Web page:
- March 7, 2017 at 1:51 am #373
I am a 16 year old hoping for a career in trucking as an adult. My first question is; can I get my class A CDL and a job in the industry fresh out of high school at 18? My second question is, does trucking really pay what they say? I’ve heard rookie drivers can make around 40-50 grand a year and after a couple years of experience you can make around 70 grand. Are these figures accurate? I mean I know this is an industry where you make your money based on how hard you work, but are those realistic numbers if you are driving a lot? (I am hoping to do over the road) Thanks in advance to anyone who can answer these questionsMarch 13, 2017 at 5:16 pm #378
Please forgive my delay in responding.
At 18 years old it’s possible to get your CDL and work as a driver, but your are limited by Federal regs to Intrastate driving, within one state, until you become 21. Some companies will hire you at 21, but others won’t hire until you are 23 years old. So once again, I, maybe not Red, suggest your first research companies & jobs before you pay/borrow to get your CDL. I would hate to see another story of someone borrowing money to get a CDL and afterwards only then find out you can’t find a job. You would still owe the money & the unpaid loan could wreck your credit.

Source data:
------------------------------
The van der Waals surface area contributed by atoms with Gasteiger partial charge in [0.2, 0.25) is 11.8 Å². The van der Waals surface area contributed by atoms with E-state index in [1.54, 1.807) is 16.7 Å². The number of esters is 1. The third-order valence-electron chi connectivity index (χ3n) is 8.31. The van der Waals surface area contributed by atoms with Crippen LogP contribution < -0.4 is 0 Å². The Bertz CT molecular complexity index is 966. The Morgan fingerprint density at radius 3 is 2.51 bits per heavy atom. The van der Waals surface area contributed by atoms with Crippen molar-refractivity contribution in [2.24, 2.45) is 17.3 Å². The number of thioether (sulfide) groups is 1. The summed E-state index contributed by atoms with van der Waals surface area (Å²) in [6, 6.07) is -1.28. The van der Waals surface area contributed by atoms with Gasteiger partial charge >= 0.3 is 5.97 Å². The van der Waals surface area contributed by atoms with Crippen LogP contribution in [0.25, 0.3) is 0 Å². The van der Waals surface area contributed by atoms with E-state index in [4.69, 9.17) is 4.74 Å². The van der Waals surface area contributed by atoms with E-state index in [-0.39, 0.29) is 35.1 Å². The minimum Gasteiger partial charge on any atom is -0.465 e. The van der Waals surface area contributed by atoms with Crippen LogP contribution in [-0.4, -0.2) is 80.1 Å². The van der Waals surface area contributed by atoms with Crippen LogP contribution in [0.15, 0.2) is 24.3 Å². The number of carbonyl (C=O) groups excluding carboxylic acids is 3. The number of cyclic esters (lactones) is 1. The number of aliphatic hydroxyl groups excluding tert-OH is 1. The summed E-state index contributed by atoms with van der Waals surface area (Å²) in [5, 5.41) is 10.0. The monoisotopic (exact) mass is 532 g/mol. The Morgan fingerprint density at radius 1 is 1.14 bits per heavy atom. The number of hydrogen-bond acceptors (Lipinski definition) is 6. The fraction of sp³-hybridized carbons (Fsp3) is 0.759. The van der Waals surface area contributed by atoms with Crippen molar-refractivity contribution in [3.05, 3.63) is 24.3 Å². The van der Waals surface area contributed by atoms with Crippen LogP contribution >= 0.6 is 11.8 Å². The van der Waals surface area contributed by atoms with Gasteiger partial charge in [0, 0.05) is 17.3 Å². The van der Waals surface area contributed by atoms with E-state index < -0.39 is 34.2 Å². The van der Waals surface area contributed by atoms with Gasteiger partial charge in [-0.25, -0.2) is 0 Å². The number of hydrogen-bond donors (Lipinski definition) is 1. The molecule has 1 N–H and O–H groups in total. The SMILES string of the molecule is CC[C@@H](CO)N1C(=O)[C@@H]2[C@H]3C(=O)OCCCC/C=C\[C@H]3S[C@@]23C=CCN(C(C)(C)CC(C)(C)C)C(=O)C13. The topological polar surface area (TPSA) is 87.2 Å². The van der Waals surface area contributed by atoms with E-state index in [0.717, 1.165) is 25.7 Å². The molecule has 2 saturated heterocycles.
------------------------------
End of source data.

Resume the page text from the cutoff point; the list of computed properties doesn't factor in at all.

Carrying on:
I hear that Texas is picking up some in the “oil patch” and keep hearing that you can make good money, maybe not like a few years ago. If you are locked into 1 state, Texas is a big one. You need to research and get answers from specific companies, not just read their Web page and see if they say they will hire you. Call and ask for them to review your situation and would you qualify to be hired. If you have any criminal or driving record issues your entry becomes much more difficult, being so young.
Yes you can make $45-50k as a new driver. You will be gone from home a lot as an OTR driver. There are jobs like Yard/Switcher truck driver that pay about that much & you are home daily. It’s hard work. It seems pay increases are not as certain as in the past. It seems quite a few companies pay a set amount and there are not longevity increases like was common in past. You may get more miles because you have proven reliable & adaptable and that means more pay. As a rule the more work you are required the more money you earn as a driver. Dry vans, you just open & close trailer doors & drive. Reefer you monitor trailer temps & washout trailer. Flatbed you secure &check loads constantly. Pay for each GENERALLY increases from Dry Van to Reefer to Flatbed. There are exceptions.
I’m not the final word, it’s just my view as another veteran drivet. Good luck.
- This reply was modified 12 months ago by scott_hanson.
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